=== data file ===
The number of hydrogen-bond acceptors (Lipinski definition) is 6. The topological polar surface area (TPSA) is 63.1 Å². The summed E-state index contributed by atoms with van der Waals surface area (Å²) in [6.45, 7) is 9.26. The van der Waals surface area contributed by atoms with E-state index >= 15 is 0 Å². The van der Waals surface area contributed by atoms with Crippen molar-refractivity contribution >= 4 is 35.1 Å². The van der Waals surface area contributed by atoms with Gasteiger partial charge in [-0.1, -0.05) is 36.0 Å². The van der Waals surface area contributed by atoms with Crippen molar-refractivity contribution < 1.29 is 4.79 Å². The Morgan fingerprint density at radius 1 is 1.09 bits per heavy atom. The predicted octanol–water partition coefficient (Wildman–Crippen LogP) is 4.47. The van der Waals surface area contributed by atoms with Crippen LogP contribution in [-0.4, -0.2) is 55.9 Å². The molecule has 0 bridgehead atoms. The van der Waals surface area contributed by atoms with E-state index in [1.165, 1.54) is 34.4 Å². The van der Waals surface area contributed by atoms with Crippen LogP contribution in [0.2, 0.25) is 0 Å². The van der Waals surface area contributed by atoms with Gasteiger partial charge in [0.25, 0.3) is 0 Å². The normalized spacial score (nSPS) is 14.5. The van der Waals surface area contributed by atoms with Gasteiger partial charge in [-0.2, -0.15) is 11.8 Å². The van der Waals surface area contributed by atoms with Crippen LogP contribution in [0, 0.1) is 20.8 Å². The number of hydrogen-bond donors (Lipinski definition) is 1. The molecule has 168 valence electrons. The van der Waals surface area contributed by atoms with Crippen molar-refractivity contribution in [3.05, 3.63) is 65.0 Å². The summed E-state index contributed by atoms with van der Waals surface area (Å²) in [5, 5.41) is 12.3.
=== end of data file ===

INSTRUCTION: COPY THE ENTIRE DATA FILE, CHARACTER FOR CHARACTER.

The number of hydrogen-bond acceptors (Lipinski definition) is 6. The topological polar surface area (TPSA) is 63.1 Å². The summed E-state index contributed by atoms with van der Waals surface area (Å²) in [6.45, 7) is 9.26. The van der Waals surface area contributed by atoms with E-state index >= 15 is 0 Å². The van der Waals surface area contributed by atoms with Crippen molar-refractivity contribution >= 4 is 35.1 Å². The van der Waals surface area contributed by atoms with Gasteiger partial charge in [-0.1, -0.05) is 36.0 Å². The van der Waals surface area contributed by atoms with Crippen molar-refractivity contribution < 1.29 is 4.79 Å². The Morgan fingerprint density at radius 1 is 1.09 bits per heavy atom. The predicted octanol–water partition coefficient (Wildman–Crippen LogP) is 4.47. The van der Waals surface area contributed by atoms with Crippen LogP contribution in [-0.4, -0.2) is 55.9 Å². The molecule has 0 bridgehead atoms. The van der Waals surface area contributed by atoms with E-state index in [1.165, 1.54) is 34.4 Å². The van der Waals surface area contributed by atoms with Crippen LogP contribution in [0.2, 0.25) is 0 Å². The van der Waals surface area contributed by atoms with Gasteiger partial charge in [0.25, 0.3) is 0 Å². The normalized spacial score (nSPS) is 14.5. The van der Waals surface area contributed by atoms with Gasteiger partial charge in [-0.2, -0.15) is 11.8 Å². The van der Waals surface area contributed by atoms with Crippen LogP contribution in [0, 0.1) is 20.8 Å². The number of hydrogen-bond donors (Lipinski definition) is 1. The molecule has 168 valence electrons. The van der Waals surface area contributed by atoms with Crippen molar-refractivity contribution in [3.05, 3.63) is 65.0 Å². The summed E-state index contributed by atoms with van der Waals surface area (Å²) in [5, 5.41) is 12.3.